The only substantial questions raised by the momentary furor over the rating of Alan Parker's new film "Angel Heart" are two: Should the rating system be changed? Should it be abolished?
The second question is the more provocative. It has long been an article of faith in the motion-picture industry that voluntary self-policing was the only adequate safeguard against the imposition of government censorship at any and all levels, and against the spread of non-government restraints on filmgoing like the Legion of Decency of the Catholic Church, with its Condemned classification and its Objectionable in Part for All, which provoked the Hays Code in 1934.
The revised MPAA rating system, the so-called Valenti ratings, adopted in 1968, acknowledged that the film world had changed a lot, but that the censorship threat was still there.
The focus of anti-film feeling has shifted slightly from sex toward the ever-more-graphic violence. But censorship statutes put to the voters in California and elsewhere since 1968 have left no doubt that the hostile fears about the power of movies still run through the society.
Yet a California proposition was soundly defeated, as other measures have been, leaving some doubt as to whether the fears of unregulated sex and violence remain a majority sentiment.
An annual survey of parental attitudes toward the ratings, taken for Jack Valenti and the Motion Picture Assn. of America, continues to report that a substantial majority, roughly two-thirds of those queried, finds the system useful.
No such query has been addressed to the motion picture community itself, and it would be interesting and possibly significant if, for example, the Academy of Motion Picture Arts and Sciences polled its 4,500 members on their feelings about the need to retain the ratings. The answer could be revealing, even though the academy membership is weighted on the senior and conservative side.
Would dumping the ratings invite legal censorship, open the floodgates of filth (always a popular phrase), or affect moviegoing one way or the other?
An argument against the ratings is that the films which most heavily exploit sex and violence are made outside the mainstream system anyway and never come near the ratings, which is true enough. A counter argument is that the ratings help to define the unrated fare for the audiences at which it is aimed. You take your choice and you pay your money.
The loudest cry against the present ratings is that they represent censorship. But this is dubious wordplay, since a primary intent of the 1968 ratings was to give film makers the total creative freedom they had never had under the previous system. In the days of the Hays Code and its enforcement by what came to be known as the Breen Office, there was unquestionably a priori censorship. If you were a signatory to the Hays Code, you agreed not to shoot a frame until your script had been approved, and the obligatory changes often ran to several single-spaced pages of commentaries and commands, both minute and sweeping.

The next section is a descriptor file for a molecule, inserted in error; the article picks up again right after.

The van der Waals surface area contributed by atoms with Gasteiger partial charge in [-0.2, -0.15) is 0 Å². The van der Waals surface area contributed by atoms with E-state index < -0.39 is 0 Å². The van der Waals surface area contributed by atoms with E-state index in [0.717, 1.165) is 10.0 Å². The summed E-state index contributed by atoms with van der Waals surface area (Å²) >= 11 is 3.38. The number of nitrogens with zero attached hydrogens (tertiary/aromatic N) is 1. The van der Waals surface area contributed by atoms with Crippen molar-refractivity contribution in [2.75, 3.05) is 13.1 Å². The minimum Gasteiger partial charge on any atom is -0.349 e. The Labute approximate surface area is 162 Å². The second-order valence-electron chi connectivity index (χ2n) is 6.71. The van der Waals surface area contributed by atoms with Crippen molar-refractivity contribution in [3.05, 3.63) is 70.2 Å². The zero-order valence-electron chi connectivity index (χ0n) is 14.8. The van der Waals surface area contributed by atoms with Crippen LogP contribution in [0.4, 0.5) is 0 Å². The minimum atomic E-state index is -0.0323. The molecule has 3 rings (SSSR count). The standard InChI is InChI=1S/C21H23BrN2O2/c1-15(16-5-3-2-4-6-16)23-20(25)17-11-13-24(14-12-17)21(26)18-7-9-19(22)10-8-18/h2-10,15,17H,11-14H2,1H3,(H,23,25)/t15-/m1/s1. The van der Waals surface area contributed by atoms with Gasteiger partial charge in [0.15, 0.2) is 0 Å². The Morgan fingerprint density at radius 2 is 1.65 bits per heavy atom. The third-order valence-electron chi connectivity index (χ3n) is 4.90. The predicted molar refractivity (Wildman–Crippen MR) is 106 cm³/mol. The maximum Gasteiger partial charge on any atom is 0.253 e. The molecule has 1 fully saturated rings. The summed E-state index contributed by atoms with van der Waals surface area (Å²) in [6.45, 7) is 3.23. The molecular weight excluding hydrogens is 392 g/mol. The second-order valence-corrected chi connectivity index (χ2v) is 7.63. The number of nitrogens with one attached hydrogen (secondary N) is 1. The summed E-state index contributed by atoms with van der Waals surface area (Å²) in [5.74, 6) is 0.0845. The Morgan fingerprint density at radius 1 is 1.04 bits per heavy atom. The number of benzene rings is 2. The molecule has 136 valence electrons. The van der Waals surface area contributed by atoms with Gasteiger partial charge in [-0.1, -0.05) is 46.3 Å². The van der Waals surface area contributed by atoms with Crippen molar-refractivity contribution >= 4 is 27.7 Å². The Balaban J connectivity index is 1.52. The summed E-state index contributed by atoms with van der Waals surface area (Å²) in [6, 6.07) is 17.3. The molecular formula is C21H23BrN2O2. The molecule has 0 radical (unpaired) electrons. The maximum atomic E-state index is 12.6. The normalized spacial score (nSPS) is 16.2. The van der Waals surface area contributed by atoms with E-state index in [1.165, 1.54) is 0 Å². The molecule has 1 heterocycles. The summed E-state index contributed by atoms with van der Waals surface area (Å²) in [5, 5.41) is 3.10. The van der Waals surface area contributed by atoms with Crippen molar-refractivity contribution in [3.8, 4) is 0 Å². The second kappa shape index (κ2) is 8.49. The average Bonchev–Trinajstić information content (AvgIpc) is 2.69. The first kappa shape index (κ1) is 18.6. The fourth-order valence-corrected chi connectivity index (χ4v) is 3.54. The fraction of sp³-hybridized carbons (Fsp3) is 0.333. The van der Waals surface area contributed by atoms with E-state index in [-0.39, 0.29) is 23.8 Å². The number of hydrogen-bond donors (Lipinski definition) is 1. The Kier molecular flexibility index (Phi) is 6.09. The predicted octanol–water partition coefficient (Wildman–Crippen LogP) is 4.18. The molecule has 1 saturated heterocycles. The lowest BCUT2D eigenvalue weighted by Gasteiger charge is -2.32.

In theory, and in practice, the film makers now can do anything they want at the price of an identifying rating, up to and including the hated X. The difficulty arises because the ratings do have clout, and distributors regard the X and in some instances even the R rating as unacceptable.
At that point, film makers forced to make changes, as Parker was on "Angel Heart," argue that a gun is being held to their heads. The question then becomes: Who is holding the gun? Is it the raters and the system, who have no vested interest in the film but only in attempting to be consistent in their labeling? Or is it the distributors, acknowledging that the ratings do matter because a large constituency, including some advertising outlets, rely on them?
Theologians have argued about less.
If the raters goof, as they may or may not have done in the matter of the 10 seconds excised from "Angel Heart," an appeals procedure exists that takes the matter out of the hands of the raters. Even if one argues that the ratings are a form of censorship in fact if not theory, the consequences can be avoided, as in true legal censorship they cannot.
A more compelling case can be made that the X rating must have a name change. The formula "Let X equal sin" predates the ratings system by years and decades, and it has always carried connotations of the illicitly attractive, or the attractively illicit. To paraphrase "The Hermit of Shark Tooth Shoal," "its torrid arms hold hidden charms, for the greedy, the sinful and lewd."
Valenti and the latter-day moguls of the MPAA have been extremely reluctant to tamper with the ratings as they were set up in 1968, on the grounds that they were complicated enough to begin with. Still, GP became PG (a major reversal), some age boundaries were readjusted and the PG-13 category was added.